As I reported in today’s Daily Word, August was the first month without the death of a U.S. troop in Iraq.
But it was still grim for Iraqis. From the last paragraph of this CNN story:
For Iraqis, August saw the worst wave of violence to strike the country in months. On August 15, for example, a barrage of attacks across the country killed at least 84 people and wounded more than 200.
And August was not easy for U.S. service members in Afghanistan, either. It was the deadliest month in that part of the Middle East, with 66 casualties.
"Hundreds of thousands have deployed again and again, year after year," he said. "Never before has our nation asked so much of our all-volunteer force — that 1 percent of Americans who wears the uniform."
The war in Afghanistan is the longest in U.S. history.
Ghost bikes are descansos (roadside memorials) that remind us of cyclists killed by vehicles. Although the New Mexico Department of Transportation documents more than 100 deaths of bicyclists in New Mexico since 1989, only 10 ghost bikes haunt Albuquerque’s streets. The Duke City Wheelmen Foundation installs ghost bikes when a friend or family notifies the group of a death. Jennifer Buntz, the group’s founder, says the Duke City Wheelman began memorializing fallen comrades in 2010. For more information on the individual memorials, how to install a ghost bike or to get involved, visit dukecitywheelmen.org. (EK)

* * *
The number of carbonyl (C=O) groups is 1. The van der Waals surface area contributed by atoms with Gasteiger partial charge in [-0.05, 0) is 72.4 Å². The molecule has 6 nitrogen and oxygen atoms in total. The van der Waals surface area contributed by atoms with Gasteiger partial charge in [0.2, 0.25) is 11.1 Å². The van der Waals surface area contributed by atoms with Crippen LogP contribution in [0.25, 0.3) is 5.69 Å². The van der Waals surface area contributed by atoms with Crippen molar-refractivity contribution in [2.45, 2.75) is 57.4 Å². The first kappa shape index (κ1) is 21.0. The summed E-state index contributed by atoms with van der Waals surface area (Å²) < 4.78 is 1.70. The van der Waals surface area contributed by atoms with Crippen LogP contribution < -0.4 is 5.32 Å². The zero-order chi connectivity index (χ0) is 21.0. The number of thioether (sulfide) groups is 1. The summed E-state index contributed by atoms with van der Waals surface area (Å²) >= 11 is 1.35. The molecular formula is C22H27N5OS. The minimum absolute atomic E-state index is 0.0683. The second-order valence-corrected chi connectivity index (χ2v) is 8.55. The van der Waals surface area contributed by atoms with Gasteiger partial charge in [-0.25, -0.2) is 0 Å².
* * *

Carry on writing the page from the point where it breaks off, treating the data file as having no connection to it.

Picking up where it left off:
We can't always blame it on the booze. Sometimes bad drivers are just bad drivers, particularly on Paseo del Norte. A report by UNM’s Division of Government Research breaks down the 50 worst intersections in the state based on data from 2007 through 2009. Paseo del Norte at Coors as well as at Jefferson tie for the No. 1 spots with 391 crashes apiece. Coors and Paseo is slightly more dangerous, as 118 of those crashes (or 30 percent) were fatal. (Paseo and Jefferson comes in at 110 fatalities, or 28 percent.) More intersections to steer clear of: bit.ly/abqcarcrashes. (EK)